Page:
Where: Yarra Valley, Yarra Ranges, east of Melbourne
Terrain: a mix of hilly and flat
Surface: about 50/50 sealed/unsealed. Unsealed surfaces are well made and can be ridden on a road bike
What: attractive pastoral areas, fresh produce, wineries, Yarra River, tall mountain ash forest, rainforest, challenging climbs, fast descents, historical mining settlement, Victoria's tallest tree!
With low traffic, old-growth forest, challenging climbs and high-speed descents, the Yarra Ranges has some of the best road and gravel cycling in Victoria. This ride showcases the region, and also goes through the Yarra Valley, known for its beautiful scenery and gourmet local produce. You will ride through the towns of Marysville and Warburton, near the summits of Mt Donna Buang and Lake Mountain, and along the famous Acheron Way, one of Victoria's most scenic roads.
Starting in Lilydale, the first 40km of this ride is along the Lilydale to Warburton Rail Trail, one of the most beautiful trails in the state, and one of my all-time favorites. You'll pass a few small towns, forest, and agricultural areas. There are plenty of wineries and other gourmet attractions in this area. The surface is well-made crushed gravel, and can be easily ridden on a road bike.
Once you get to Warburton, you'll take a left onto Mt Donna Buang road and tackle the first major climb of the ride. It's a steady gradient, and after about 7km you will come to the intersection with Acheron Way. The rainforest gallery at this intersection is well worth a look. If you feel like bagging a peak, Mt Donna Buang Summit is to the left, and uphill. Otherwise, continue straight onto Acheron Way.
Acheron way is also gravel for a good part of it, but again, it's pretty well made and not too hard on a road bike. It's also one of the most scenic roads I've ridden on, and gets little traffic. You'll ride through magnificent stands of mountain ash forest, a unique and important environment that's under serious threat from logging and climate change.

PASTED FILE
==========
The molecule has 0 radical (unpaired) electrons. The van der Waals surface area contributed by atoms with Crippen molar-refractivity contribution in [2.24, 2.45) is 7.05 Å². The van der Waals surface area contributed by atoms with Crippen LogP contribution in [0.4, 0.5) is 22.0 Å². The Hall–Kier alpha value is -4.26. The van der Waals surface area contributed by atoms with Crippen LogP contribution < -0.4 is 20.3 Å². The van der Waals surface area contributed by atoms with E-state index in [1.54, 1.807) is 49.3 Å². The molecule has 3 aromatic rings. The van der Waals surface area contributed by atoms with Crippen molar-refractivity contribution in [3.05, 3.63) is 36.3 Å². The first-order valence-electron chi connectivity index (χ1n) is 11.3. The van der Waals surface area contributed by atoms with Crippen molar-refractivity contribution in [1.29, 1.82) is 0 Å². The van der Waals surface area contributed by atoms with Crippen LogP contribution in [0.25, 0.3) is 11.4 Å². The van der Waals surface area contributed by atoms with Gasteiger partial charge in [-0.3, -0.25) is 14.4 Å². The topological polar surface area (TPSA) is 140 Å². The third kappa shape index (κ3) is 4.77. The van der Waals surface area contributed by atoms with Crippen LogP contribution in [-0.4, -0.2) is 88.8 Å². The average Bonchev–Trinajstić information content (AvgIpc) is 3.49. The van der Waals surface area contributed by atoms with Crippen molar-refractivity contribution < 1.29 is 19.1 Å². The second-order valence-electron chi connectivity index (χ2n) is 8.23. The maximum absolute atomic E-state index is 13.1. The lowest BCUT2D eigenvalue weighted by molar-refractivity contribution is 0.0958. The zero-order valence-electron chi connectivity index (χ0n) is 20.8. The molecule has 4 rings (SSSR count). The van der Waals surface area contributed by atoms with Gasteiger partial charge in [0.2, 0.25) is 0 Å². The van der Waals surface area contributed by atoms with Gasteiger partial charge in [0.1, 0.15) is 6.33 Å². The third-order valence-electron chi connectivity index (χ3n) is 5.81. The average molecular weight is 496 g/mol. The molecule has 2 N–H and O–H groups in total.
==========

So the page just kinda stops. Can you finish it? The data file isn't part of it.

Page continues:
At the end of the Acheron Way, turn right onto Marysville Road. This is a more major road that can carry more traffic, but you'll only be on it for 9km until you reach Marysville. Take Woods Point Road out of Marysville, and begin the second major climb. This one is a bit of a brute, with extended sections at over 10% gradient. On the way up you'll get some good views over the hills, and you'll see evidence of the Black Saturday bushfires of 2009, Australia's worst ever fires.
At the top it gets rainforesty again, and the road narrows. Get ready for some more exciting riding with twisty, high speed sections and beautiful scenery. 10km past Marysville is the turnoff to Lake Mountain—if you feel like bagging another peak—and another 6km further on is Cambarville, an abandoned former mining settlement. There are a few cool things to have a look at in this precinct, including the town itself, a waterfall, Victoria's tallest tree, and an old bridge (see 'attractions' below).
Shortly after Cambarville, turn right onto Warburton-Woods Point Road. Strap yourself in, because the descent to Reefton is very long and winding, and heaps of fun. From Reefton, the ride back to Warburton is undulating. From Warburton, take the rail trail back to Lilydale.
Rainforest Gallery (km47). Experience gorgeous temperate rainforest on this short walk.
Cambarville Historic Area (km101)—an abandoned mining settlement with historical information boards. Quite interesting and beautiful.
Cumberland Walk. Starting from the Old Cambarville Township, this 4km loop takes you past The Big Tree—a particularly large mountain ash, and Victoria's tallest tree—as well as Cora Lynn Falls and 'The Big Culvert,' a well preserved historic bridge. Also some beautiful rainforest. Well worth it.
In winter it can be very cold and wet in the Yarra Ranges, with snow at higher altitudes. This ride is better tackled in the warmer months.
The start/end point, Lilydale, can be accessed via Melbourne's Metro train network.
There are also a few areas that would be suitable for bush camping. See the map above for info. Remember, when camping on public land, be respectful and leave no trace.
Download GPX Track file of this route (free)
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Disclaimer: should you choose to cycle this route, you do so at your own risk. Although all reasonable efforts have been made to ensure its accuracy at the time of writing, Adventure Cycling Victoria cannot guarantee that the information herein is 100% correct. The information published is meant as a guide only, and should be combined with your own due diligence and planning. Adventure Cycling Victoria and its contributors are in no way liable for personal injury, damage to personal property, or any other such situation that might happen to individuals following this route.